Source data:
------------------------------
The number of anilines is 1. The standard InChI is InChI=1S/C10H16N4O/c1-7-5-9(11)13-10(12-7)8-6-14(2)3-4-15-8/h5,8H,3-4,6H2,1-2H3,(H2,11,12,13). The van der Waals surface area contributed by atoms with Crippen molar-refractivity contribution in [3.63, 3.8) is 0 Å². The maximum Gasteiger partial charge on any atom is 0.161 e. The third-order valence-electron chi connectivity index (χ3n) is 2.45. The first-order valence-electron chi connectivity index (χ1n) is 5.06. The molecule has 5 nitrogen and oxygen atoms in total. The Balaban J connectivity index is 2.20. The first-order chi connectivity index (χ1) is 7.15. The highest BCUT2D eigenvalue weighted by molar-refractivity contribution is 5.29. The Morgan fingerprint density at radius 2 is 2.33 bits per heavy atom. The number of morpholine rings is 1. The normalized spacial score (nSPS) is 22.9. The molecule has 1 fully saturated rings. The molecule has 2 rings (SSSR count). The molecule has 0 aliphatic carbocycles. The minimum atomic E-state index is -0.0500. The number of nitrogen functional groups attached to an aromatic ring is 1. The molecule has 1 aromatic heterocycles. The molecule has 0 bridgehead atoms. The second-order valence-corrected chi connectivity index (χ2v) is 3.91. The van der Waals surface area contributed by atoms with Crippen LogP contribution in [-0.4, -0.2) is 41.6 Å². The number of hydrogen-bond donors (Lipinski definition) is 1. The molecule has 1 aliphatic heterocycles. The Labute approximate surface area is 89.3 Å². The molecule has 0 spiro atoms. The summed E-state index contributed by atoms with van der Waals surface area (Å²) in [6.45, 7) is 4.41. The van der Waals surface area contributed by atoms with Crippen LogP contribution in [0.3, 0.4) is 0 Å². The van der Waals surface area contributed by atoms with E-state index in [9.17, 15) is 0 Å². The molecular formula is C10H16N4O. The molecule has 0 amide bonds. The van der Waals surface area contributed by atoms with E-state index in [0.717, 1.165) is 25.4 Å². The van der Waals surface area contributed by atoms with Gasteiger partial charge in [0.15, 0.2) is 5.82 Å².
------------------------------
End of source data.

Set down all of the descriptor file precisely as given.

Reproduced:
The number of anilines is 1. The standard InChI is InChI=1S/C10H16N4O/c1-7-5-9(11)13-10(12-7)8-6-14(2)3-4-15-8/h5,8H,3-4,6H2,1-2H3,(H2,11,12,13). The van der Waals surface area contributed by atoms with Crippen molar-refractivity contribution in [3.63, 3.8) is 0 Å². The maximum Gasteiger partial charge on any atom is 0.161 e. The third-order valence-electron chi connectivity index (χ3n) is 2.45. The first-order valence-electron chi connectivity index (χ1n) is 5.06. The molecule has 5 nitrogen and oxygen atoms in total. The Balaban J connectivity index is 2.20. The first-order chi connectivity index (χ1) is 7.15. The highest BCUT2D eigenvalue weighted by molar-refractivity contribution is 5.29. The Morgan fingerprint density at radius 2 is 2.33 bits per heavy atom. The number of morpholine rings is 1. The normalized spacial score (nSPS) is 22.9. The molecule has 1 fully saturated rings. The molecule has 2 rings (SSSR count). The molecule has 0 aliphatic carbocycles. The minimum atomic E-state index is -0.0500. The number of nitrogen functional groups attached to an aromatic ring is 1. The molecule has 1 aromatic heterocycles. The molecule has 0 bridgehead atoms. The second-order valence-corrected chi connectivity index (χ2v) is 3.91. The van der Waals surface area contributed by atoms with Crippen LogP contribution in [-0.4, -0.2) is 41.6 Å². The number of hydrogen-bond donors (Lipinski definition) is 1. The molecule has 1 aliphatic heterocycles. The Labute approximate surface area is 89.3 Å². The molecule has 0 spiro atoms. The summed E-state index contributed by atoms with van der Waals surface area (Å²) in [6.45, 7) is 4.41. The van der Waals surface area contributed by atoms with Crippen LogP contribution in [0.3, 0.4) is 0 Å². The van der Waals surface area contributed by atoms with E-state index in [9.17, 15) is 0 Å². The molecular formula is C10H16N4O. The molecule has 0 amide bonds. The van der Waals surface area contributed by atoms with E-state index in [0.717, 1.165) is 25.4 Å². The van der Waals surface area contributed by atoms with Gasteiger partial charge in [0.15, 0.2) is 5.82 Å².